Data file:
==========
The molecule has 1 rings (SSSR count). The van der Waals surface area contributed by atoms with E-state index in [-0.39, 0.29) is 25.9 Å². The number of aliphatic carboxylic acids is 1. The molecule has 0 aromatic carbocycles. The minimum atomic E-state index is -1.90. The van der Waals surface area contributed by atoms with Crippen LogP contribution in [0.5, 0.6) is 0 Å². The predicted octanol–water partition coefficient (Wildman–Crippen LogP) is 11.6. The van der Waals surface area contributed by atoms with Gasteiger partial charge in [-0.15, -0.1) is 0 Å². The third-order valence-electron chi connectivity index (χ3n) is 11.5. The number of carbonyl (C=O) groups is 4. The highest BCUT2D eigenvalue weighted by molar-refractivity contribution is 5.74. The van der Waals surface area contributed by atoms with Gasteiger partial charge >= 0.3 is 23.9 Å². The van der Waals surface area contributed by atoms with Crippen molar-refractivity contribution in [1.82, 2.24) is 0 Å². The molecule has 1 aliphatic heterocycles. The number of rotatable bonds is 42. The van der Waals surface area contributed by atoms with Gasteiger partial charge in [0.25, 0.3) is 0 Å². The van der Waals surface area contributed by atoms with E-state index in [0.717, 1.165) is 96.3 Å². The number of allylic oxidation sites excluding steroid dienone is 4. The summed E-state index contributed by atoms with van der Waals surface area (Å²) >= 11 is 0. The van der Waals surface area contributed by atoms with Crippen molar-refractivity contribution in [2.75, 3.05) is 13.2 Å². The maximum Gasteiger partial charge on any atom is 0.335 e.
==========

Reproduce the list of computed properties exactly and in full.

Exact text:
The molecule has 1 rings (SSSR count). The van der Waals surface area contributed by atoms with E-state index in [-0.39, 0.29) is 25.9 Å². The number of aliphatic carboxylic acids is 1. The molecule has 0 aromatic carbocycles. The minimum atomic E-state index is -1.90. The van der Waals surface area contributed by atoms with Crippen LogP contribution in [0.5, 0.6) is 0 Å². The predicted octanol–water partition coefficient (Wildman–Crippen LogP) is 11.6. The van der Waals surface area contributed by atoms with Gasteiger partial charge in [-0.15, -0.1) is 0 Å². The third-order valence-electron chi connectivity index (χ3n) is 11.5. The number of carbonyl (C=O) groups is 4. The highest BCUT2D eigenvalue weighted by molar-refractivity contribution is 5.74. The van der Waals surface area contributed by atoms with Gasteiger partial charge >= 0.3 is 23.9 Å². The van der Waals surface area contributed by atoms with Crippen molar-refractivity contribution in [1.82, 2.24) is 0 Å². The molecule has 1 aliphatic heterocycles. The number of rotatable bonds is 42. The van der Waals surface area contributed by atoms with Gasteiger partial charge in [0.25, 0.3) is 0 Å². The van der Waals surface area contributed by atoms with E-state index in [0.717, 1.165) is 96.3 Å². The number of allylic oxidation sites excluding steroid dienone is 4. The summed E-state index contributed by atoms with van der Waals surface area (Å²) >= 11 is 0. The van der Waals surface area contributed by atoms with Crippen molar-refractivity contribution in [2.75, 3.05) is 13.2 Å². The maximum Gasteiger partial charge on any atom is 0.335 e.